Following a five-year hiatus from its last release, Toronto group BADBADNOTGOOD has returned with its new album, Talk Memory. The eight-track album features only instrumentals with a heavy jazz influence, making for an ambient listening experience. It boasts impressive features such as saxophonist Terrance Martin (known for his work with Kendrick Lamar) and Brazilian composer Arthur Verocai.
For a listener with a particularly musical ear, Talk Memory may come across as impeccably crafted, but for the average listener, the album’s often repetitive instrumentals fall flat.
Most will recognize BADBADNOTGOOD from its song “Time Moves Slow” from its 2016 album IV, which blew up on TikTok after being remixed by artist VANO 3000 earlier this year.
Even though the group mainly focuses on instrumentals, it often sprinkles in a vocal feature here and there. “In Your Eyes,” another popular song off IV, features vocalist Charlotte Day Wilson, blending her bluesy vocals into a tune that sounds like it was made for the closing of a movie. Both songs lead the top of their Spotify “Popular” section, which can be misleading to intrigued, new listeners who aren’t expecting mainly instrumental tracks.
If first-time listeners who became followers of the group after listening to the single anticipated more of the same on Talk Memory, they will most likely be met with disappointment. Here, BADBADNOTGOOD moves far away from its R&B adjacent stylings, fully into the realm of serious jazz.
While Talk Memory is successful in producing impressive jazz-like instrumentals (akin to that found in a hipster coffee shop), without a musical ear, it may be difficult to celebrate the album in its entirety for its craft elements. For the average listener, the album is probably one that is glazed over, and most likely added to a playlist dedicated exclusively to studying. There is no strong sense of melody to hold on to, no clear-cut concept to understand. Challenging listening is putting it lightly.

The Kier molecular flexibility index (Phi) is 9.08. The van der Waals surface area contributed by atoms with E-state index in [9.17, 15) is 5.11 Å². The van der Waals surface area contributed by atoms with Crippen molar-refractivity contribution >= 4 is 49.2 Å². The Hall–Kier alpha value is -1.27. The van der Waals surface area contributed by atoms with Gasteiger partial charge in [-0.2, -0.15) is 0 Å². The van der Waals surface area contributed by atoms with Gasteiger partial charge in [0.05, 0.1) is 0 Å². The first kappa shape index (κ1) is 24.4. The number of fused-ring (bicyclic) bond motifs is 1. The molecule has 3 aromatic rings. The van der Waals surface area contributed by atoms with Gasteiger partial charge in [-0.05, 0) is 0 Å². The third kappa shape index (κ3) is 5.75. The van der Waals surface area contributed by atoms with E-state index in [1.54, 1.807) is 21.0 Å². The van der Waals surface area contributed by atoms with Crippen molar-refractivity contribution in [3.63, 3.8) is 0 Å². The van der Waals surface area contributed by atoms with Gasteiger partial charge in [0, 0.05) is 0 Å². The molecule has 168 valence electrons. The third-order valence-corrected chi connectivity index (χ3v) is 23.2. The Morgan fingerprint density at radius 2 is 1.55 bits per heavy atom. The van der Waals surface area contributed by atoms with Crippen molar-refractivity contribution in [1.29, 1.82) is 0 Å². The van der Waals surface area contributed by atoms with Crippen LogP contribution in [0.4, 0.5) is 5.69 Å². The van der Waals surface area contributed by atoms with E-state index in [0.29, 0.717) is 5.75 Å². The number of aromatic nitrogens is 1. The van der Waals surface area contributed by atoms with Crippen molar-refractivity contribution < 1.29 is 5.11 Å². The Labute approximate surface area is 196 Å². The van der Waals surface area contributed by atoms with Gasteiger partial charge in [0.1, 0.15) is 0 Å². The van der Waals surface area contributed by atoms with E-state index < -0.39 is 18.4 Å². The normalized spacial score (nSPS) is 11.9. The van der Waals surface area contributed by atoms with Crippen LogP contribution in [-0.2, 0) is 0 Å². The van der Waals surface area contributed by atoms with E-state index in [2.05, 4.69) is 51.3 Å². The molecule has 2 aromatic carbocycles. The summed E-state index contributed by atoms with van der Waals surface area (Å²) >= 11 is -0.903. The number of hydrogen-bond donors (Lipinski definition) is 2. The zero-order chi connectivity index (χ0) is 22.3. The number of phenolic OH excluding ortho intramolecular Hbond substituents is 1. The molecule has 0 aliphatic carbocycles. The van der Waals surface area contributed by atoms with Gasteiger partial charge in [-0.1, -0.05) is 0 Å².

The album opens with “Signal from the Noise,” a nine-minute track that begins with an ominous and slow-sounding instrumental until it picks up pace layering in different sounds as the track goes on. The song itself provides a circular listening experience, where repetition and layering of different elements makes it easy for the listener to get lost in the lengthy track. But rather than dreading its prolonged composition, all of the contributory elements blend together. “Signal From The Noise” prefaces the meticulous nature that must have gone into crafting an album of this degree that any listener can stop and appreciate.
“Love Proceeding,” featuring Arthur Verocai, is leisurely and soft, with a saxophone solo that picks up midway through the track. Mixing in different instrumental aspects could easily throw off the listener, but the group does a beautiful job in fading in and out different sounds to immerse it’s audience into the sound. There is not one track on the album that is obnoxiously brash or loud, sticking to an overall softer composition that makes for an easy (if forgettable) listening experience. It’s difficult to explain the intricacies of each song because of this, where the album leans on the edge of boring.
Talk Memory’s is overall disappointing because of how dismissable the album itself is. Individual tracks can easily be forgotten — where the sound of each track blends into one another, meshing into one largely mundane, indistinguishable sound. On one hand, that aspect of the album could be celebrated as cohesive, but the album lacks individuality on each track, where none feel like they can stand alone. It’s difficult to relinquish the intricate instrumentals that exist on the album to simply boring, but after the initial listen to the album all the way through, there really isn’t a need for a second.
Contact Kaitlin Clapinski at [email protected].